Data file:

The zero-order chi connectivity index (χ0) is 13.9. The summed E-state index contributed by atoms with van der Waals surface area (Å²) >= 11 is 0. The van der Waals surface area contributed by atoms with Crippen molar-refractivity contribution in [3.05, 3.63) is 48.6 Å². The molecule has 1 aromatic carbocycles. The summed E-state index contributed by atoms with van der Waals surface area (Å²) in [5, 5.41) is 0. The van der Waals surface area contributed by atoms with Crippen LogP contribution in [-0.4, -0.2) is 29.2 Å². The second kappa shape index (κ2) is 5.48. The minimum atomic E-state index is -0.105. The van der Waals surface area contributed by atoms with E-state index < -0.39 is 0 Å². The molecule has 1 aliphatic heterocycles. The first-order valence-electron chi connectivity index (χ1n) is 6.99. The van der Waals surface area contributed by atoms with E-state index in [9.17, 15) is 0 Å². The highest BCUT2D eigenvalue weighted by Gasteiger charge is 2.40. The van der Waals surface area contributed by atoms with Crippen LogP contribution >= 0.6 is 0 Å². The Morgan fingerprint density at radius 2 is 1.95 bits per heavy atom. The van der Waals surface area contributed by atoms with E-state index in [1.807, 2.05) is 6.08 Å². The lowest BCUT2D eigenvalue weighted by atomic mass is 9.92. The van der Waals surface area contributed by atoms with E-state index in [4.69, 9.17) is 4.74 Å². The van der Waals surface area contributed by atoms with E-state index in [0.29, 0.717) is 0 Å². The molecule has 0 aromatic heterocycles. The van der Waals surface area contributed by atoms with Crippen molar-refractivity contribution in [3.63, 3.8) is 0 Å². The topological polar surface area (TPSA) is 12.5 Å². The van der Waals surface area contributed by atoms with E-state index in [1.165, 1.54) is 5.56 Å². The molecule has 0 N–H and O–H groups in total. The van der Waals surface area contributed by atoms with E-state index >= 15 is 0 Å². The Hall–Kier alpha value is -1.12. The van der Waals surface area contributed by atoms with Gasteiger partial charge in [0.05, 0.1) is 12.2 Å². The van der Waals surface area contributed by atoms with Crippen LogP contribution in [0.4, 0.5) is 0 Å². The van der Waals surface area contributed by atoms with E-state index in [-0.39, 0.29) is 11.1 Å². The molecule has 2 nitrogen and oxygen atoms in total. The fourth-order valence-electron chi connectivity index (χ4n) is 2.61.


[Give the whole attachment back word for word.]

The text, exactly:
The zero-order chi connectivity index (χ0) is 13.9. The summed E-state index contributed by atoms with van der Waals surface area (Å²) >= 11 is 0. The van der Waals surface area contributed by atoms with Crippen molar-refractivity contribution in [3.05, 3.63) is 48.6 Å². The molecule has 1 aromatic carbocycles. The summed E-state index contributed by atoms with van der Waals surface area (Å²) in [5, 5.41) is 0. The van der Waals surface area contributed by atoms with Crippen LogP contribution in [-0.4, -0.2) is 29.2 Å². The second kappa shape index (κ2) is 5.48. The minimum atomic E-state index is -0.105. The van der Waals surface area contributed by atoms with E-state index < -0.39 is 0 Å². The molecule has 1 aliphatic heterocycles. The first-order valence-electron chi connectivity index (χ1n) is 6.99. The van der Waals surface area contributed by atoms with E-state index in [9.17, 15) is 0 Å². The highest BCUT2D eigenvalue weighted by Gasteiger charge is 2.40. The van der Waals surface area contributed by atoms with Crippen LogP contribution >= 0.6 is 0 Å². The Morgan fingerprint density at radius 2 is 1.95 bits per heavy atom. The van der Waals surface area contributed by atoms with E-state index in [1.807, 2.05) is 6.08 Å². The lowest BCUT2D eigenvalue weighted by atomic mass is 9.92. The van der Waals surface area contributed by atoms with E-state index in [4.69, 9.17) is 4.74 Å². The van der Waals surface area contributed by atoms with E-state index in [0.29, 0.717) is 0 Å². The molecule has 0 aromatic heterocycles. The van der Waals surface area contributed by atoms with Crippen molar-refractivity contribution in [3.63, 3.8) is 0 Å². The topological polar surface area (TPSA) is 12.5 Å². The van der Waals surface area contributed by atoms with E-state index in [1.165, 1.54) is 5.56 Å². The molecule has 0 N–H and O–H groups in total. The van der Waals surface area contributed by atoms with E-state index >= 15 is 0 Å². The Hall–Kier alpha value is -1.12. The van der Waals surface area contributed by atoms with Gasteiger partial charge in [0.05, 0.1) is 12.2 Å². The van der Waals surface area contributed by atoms with Crippen LogP contribution in [0.4, 0.5) is 0 Å². The van der Waals surface area contributed by atoms with E-state index in [-0.39, 0.29) is 11.1 Å². The molecule has 2 nitrogen and oxygen atoms in total. The fourth-order valence-electron chi connectivity index (χ4n) is 2.61.